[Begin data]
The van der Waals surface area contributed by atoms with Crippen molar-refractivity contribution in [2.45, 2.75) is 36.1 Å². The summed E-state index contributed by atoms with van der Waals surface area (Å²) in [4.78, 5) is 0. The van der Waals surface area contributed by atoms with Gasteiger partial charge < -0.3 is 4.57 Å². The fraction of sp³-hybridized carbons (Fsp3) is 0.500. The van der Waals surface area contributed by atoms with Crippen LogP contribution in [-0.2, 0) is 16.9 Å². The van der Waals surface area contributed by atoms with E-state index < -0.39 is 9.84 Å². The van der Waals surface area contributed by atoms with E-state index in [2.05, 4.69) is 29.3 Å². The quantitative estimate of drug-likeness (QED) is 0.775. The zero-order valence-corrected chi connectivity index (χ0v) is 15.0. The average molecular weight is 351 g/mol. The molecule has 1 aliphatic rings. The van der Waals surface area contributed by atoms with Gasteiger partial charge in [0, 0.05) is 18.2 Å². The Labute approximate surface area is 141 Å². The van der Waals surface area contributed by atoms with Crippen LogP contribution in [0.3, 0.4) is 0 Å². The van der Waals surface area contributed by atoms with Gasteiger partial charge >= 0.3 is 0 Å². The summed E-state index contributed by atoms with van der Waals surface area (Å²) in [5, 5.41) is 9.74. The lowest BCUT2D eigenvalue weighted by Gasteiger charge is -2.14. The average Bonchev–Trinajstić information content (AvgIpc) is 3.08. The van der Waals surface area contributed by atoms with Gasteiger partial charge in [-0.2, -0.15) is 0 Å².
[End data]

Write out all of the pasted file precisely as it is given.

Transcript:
The van der Waals surface area contributed by atoms with Crippen molar-refractivity contribution in [2.45, 2.75) is 36.1 Å². The summed E-state index contributed by atoms with van der Waals surface area (Å²) in [4.78, 5) is 0. The van der Waals surface area contributed by atoms with Gasteiger partial charge < -0.3 is 4.57 Å². The fraction of sp³-hybridized carbons (Fsp3) is 0.500. The van der Waals surface area contributed by atoms with Crippen LogP contribution in [-0.2, 0) is 16.9 Å². The van der Waals surface area contributed by atoms with E-state index < -0.39 is 9.84 Å². The van der Waals surface area contributed by atoms with E-state index in [2.05, 4.69) is 29.3 Å². The quantitative estimate of drug-likeness (QED) is 0.775. The zero-order valence-corrected chi connectivity index (χ0v) is 15.0. The average molecular weight is 351 g/mol. The molecule has 1 aliphatic rings. The van der Waals surface area contributed by atoms with Gasteiger partial charge in [0, 0.05) is 18.2 Å². The Labute approximate surface area is 141 Å². The van der Waals surface area contributed by atoms with Crippen LogP contribution in [0.3, 0.4) is 0 Å². The van der Waals surface area contributed by atoms with Gasteiger partial charge >= 0.3 is 0 Å². The summed E-state index contributed by atoms with van der Waals surface area (Å²) in [5, 5.41) is 9.74. The lowest BCUT2D eigenvalue weighted by Gasteiger charge is -2.14. The average Bonchev–Trinajstić information content (AvgIpc) is 3.08. The van der Waals surface area contributed by atoms with Gasteiger partial charge in [-0.2, -0.15) is 0 Å².